After air cooling, annealing can be carried out at 2000 °F (788 °C). However, annealing following cold working may have an impact on the properties of the end product's thermal expansion. The material needs to be annealed at 1650 °F (899 °C) for 1 hour in a hydrogen environment to return to its original state. After 15 minutes of holding the temperature at 2010 °F (1099 °C), it must be lowered to room temperature in less than an hour.

KOVAR can be easily cold-worked using customary techniques because the alloy is ductile.

Stress Relief Annealing

  1. This is done to reduce stress and work hardening on components during intermediate production steps. It is intended specifically for spinning, drawing, and shaping. The steps are as follows:
  2. Clean and remove grease from parts.
  3. Anneal in a furnace with a controlled environment. The atmosphere may contain cracked gas, wet or dry hydrogen, dissociated ammonia, or another neutral atmosphere.
  4. The annealing temperature is not important, although it is best to avoid treatments that promote grain growth, such as those that use high temperatures (more than 1652 °F or 900 °C) or lengthy times (higher than 60 minutes). A typical cycle lasts 30 minutes at 1562 °F (850 °C).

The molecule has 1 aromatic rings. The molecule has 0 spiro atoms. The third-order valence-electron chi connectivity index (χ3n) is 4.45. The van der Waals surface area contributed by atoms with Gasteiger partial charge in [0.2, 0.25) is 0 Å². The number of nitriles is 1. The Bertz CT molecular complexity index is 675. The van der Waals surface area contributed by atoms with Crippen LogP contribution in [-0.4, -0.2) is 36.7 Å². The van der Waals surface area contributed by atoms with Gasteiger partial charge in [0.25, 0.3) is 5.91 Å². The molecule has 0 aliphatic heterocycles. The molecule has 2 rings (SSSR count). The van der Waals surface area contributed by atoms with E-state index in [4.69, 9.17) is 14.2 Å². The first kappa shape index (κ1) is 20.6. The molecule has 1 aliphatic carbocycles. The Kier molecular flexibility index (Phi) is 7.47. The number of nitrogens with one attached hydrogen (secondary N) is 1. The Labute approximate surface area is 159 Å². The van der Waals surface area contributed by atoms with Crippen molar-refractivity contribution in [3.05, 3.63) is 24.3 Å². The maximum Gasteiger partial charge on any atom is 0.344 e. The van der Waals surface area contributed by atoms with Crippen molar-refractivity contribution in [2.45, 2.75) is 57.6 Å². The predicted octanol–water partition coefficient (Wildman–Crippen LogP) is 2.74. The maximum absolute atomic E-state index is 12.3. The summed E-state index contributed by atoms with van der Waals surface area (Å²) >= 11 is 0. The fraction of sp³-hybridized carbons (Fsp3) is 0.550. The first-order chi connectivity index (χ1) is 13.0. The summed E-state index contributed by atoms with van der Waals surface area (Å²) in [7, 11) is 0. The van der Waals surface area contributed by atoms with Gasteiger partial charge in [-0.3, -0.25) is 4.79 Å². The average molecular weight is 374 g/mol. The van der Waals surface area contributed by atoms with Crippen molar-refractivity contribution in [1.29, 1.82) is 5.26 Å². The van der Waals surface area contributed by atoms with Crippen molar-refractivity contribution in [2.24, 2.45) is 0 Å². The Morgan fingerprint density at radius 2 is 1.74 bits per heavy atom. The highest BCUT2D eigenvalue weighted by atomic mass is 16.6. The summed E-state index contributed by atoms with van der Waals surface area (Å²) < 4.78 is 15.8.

5. To prevent oxidation and/or thermal shock, parts should be kept at the specified temperature for the specified amount before furnace cooling to less than 347 °F (175 °C) (which may cause distortion).
Kovar Wire

Choosing the Right Kovar® Supplier

To ensure you have the most constructive outcome when purchasing Kovar from a Kovar supplier, it is important to compare several companies using our directory of Kovar suppliers. Each Kovar supplier has a business profile page highlighting their areas of experience and capabilities, along with a contact form to directly communicate with the supplier for more information or request a quote. Review each Kovar business website using our patented website previewer to quickly learn what each company specializes in. Then, use our simple RFQ form to contact multiple Kovar companies with the same form.

Kovar Informational Video